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"Star Trek: Deep Space Nine" The Visitor (TV Episode 1995) Poster

Trivia

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Melanie, the aged Jake Sisko's young guest, is portrayed by Rachel Robinson, daughter of Andrew Robinson (Garak).
Tony Todd, who portrayed Worf's brother Kurn, was cast as the older Jake after it was deemed too difficult to make Cirroc Lofton appear to be in his seventies. He revealed that when filming the episode, he was mourning his aunt, who raised him as child, and had died only three months before. "This script got me out of my shell. It's like she was whispering to me 'Go back to work.' ... Doing this was as close to heaven as I can imagine."
According to most of the staff on the show, this was one of the best Star Trek: Deep Space Nine episodes they worked on. Avery Brooks and Cirroc Lofton cite this as one of their favorite episodes.
Tony Todd plays the adult Jake Sisko, but Aron Eisenberg plays Nog at all ages, looking basically the same, suggesting that Ferengi age a lot more slowly than humans.
Writer Michael Taylor based the concept of a fan visiting a reclusive writer who hasn't published in years on the famous 1980 interview given by J. D. Salinger to a high school student who simply turned up at his door.
Kira wears a new uniform from this episode onward. The shoulder pads of the old uniform have been reduced and the neck opened. The color is also a little darker and Kira now wears high heels. According to costume designer Robert Blackman the new outfit was "more body conscious". However, although actress Nana Visitor loved it, it wasn't popular among all of the fans, and it gave rise to an Internet campaign to return to the old uniform for fear that this one was an effort to turn Kira into a "Baywatch babe."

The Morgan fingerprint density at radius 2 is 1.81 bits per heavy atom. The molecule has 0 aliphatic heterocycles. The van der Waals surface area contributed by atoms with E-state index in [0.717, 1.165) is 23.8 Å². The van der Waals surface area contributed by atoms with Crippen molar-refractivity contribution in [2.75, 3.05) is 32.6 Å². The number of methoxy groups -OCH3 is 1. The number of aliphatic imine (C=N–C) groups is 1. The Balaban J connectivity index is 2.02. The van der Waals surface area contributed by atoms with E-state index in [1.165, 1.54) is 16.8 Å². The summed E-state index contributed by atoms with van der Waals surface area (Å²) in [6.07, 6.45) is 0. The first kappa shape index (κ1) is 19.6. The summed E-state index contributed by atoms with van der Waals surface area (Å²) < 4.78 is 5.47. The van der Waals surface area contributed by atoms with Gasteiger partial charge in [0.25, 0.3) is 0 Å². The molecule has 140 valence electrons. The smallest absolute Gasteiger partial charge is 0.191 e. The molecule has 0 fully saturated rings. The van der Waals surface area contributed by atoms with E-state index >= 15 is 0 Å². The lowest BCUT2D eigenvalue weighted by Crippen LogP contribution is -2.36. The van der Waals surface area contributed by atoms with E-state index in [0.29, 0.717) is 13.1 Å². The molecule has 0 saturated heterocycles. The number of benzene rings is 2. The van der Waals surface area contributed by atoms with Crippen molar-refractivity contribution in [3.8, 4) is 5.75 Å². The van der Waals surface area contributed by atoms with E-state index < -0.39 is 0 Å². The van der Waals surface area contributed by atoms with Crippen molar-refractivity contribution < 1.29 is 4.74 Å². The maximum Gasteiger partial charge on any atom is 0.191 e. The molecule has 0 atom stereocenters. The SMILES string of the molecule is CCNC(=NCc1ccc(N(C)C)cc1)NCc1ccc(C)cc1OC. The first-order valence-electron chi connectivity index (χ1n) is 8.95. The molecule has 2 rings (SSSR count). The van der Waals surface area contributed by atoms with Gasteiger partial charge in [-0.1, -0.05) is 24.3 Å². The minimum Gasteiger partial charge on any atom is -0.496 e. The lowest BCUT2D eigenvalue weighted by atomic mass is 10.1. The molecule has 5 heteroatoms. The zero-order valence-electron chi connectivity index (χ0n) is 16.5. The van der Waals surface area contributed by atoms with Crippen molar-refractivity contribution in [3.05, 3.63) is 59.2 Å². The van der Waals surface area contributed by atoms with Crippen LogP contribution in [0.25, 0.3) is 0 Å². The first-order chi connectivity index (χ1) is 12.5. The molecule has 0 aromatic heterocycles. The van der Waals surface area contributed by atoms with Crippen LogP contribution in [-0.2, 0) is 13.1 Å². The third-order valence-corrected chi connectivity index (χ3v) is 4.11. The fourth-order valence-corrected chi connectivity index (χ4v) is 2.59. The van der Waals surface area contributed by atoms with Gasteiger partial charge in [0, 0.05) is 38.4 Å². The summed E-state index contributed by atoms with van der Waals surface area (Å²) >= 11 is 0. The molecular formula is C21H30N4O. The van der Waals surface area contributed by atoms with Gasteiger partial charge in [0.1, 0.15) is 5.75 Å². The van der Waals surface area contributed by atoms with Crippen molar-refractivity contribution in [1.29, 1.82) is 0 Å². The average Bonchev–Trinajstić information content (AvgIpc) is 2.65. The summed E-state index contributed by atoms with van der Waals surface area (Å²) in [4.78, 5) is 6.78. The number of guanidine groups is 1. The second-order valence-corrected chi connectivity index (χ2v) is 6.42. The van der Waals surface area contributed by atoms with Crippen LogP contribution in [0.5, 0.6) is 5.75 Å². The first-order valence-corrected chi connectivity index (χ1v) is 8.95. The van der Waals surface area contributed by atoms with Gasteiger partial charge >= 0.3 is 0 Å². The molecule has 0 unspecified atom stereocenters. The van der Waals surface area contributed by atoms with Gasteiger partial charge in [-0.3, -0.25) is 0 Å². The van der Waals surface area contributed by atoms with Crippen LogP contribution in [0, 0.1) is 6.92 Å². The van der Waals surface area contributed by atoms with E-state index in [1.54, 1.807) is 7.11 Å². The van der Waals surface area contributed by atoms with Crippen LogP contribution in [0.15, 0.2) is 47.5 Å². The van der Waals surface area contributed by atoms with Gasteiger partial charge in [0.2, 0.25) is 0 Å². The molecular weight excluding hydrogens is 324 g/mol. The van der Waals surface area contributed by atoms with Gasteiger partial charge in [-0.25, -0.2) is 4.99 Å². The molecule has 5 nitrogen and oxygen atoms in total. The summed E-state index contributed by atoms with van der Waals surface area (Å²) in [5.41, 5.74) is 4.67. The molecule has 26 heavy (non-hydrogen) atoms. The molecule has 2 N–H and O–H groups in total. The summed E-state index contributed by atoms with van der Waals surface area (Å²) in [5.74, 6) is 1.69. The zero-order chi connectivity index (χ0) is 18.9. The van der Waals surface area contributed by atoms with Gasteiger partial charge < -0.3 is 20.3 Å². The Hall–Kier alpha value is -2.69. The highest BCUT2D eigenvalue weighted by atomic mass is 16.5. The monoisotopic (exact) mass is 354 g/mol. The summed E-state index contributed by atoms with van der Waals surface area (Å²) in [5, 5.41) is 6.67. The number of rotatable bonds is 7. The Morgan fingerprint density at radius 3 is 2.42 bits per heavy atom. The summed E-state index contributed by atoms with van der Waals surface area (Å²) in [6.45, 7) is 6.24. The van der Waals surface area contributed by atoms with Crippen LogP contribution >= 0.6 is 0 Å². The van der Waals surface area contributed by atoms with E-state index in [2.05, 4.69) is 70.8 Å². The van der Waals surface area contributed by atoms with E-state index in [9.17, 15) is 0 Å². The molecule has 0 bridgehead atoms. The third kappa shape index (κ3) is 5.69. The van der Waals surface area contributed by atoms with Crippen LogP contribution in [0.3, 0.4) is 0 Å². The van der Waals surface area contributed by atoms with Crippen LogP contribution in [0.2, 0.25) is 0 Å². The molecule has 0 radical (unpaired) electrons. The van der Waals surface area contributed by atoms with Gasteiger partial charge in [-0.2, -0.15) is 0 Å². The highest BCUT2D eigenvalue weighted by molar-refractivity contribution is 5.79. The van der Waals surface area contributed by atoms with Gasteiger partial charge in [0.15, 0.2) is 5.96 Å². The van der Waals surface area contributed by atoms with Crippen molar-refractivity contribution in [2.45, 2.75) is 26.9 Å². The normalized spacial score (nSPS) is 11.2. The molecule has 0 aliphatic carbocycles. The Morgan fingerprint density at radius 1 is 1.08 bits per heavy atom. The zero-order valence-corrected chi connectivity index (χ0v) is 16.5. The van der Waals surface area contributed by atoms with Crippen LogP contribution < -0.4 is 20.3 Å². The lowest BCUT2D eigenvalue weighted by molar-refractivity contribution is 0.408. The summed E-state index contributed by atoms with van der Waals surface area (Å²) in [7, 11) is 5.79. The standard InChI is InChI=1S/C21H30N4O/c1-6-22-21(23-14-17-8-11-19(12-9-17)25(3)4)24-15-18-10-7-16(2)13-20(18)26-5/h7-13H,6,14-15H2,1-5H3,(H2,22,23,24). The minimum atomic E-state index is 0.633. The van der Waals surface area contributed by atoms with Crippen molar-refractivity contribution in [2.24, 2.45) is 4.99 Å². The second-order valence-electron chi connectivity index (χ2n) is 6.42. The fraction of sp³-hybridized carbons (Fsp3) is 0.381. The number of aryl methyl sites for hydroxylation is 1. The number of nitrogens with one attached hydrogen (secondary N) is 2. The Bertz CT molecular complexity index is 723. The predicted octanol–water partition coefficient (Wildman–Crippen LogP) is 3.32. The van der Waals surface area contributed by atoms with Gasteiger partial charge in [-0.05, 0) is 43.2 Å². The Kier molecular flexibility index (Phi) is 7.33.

At the 50th anniversary "Star Trek" convention in Las Vegas in August 2016, fans voted this the sixth best episode of the "Star Trek" franchise.
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Future uniforms and combadges worn in this episode were reused from "All Good Things...".
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Many fans of Deep Space Nine have also counted this among their favorite episodes; in a 1996 issue of TV Guide, it was voted the best Star Trek show ever. TV Guide called this result a "shocker", surprised that "the least popular incarnation of Star Trek has produced the most popular show".
This takes place in 2372, 2373, 2389, 2408, 2422 and 2450.
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Although this episode aired the week before "Hippocratic Oath", it was actually filmed after it. The reason for this was that after "The Way of the Warrior" wrapped, the next episode scheduled to go into production was "The Visitor", to be directed by Rene Auberjonois, followed by "Hippocratic Oath" to be directed by David Livingston. However, a last minute change in Colm Meaney's film schedule meant that "Hippocratic Oath" now had to be shot first so that Meaney was available. As such, the episodes switched position in the production schedule. It is worth noting however that although the episodes switched weeks, the directors didn't, so Livingston ended up directing this episode and Auberjonois directed "Hippocratic Oath".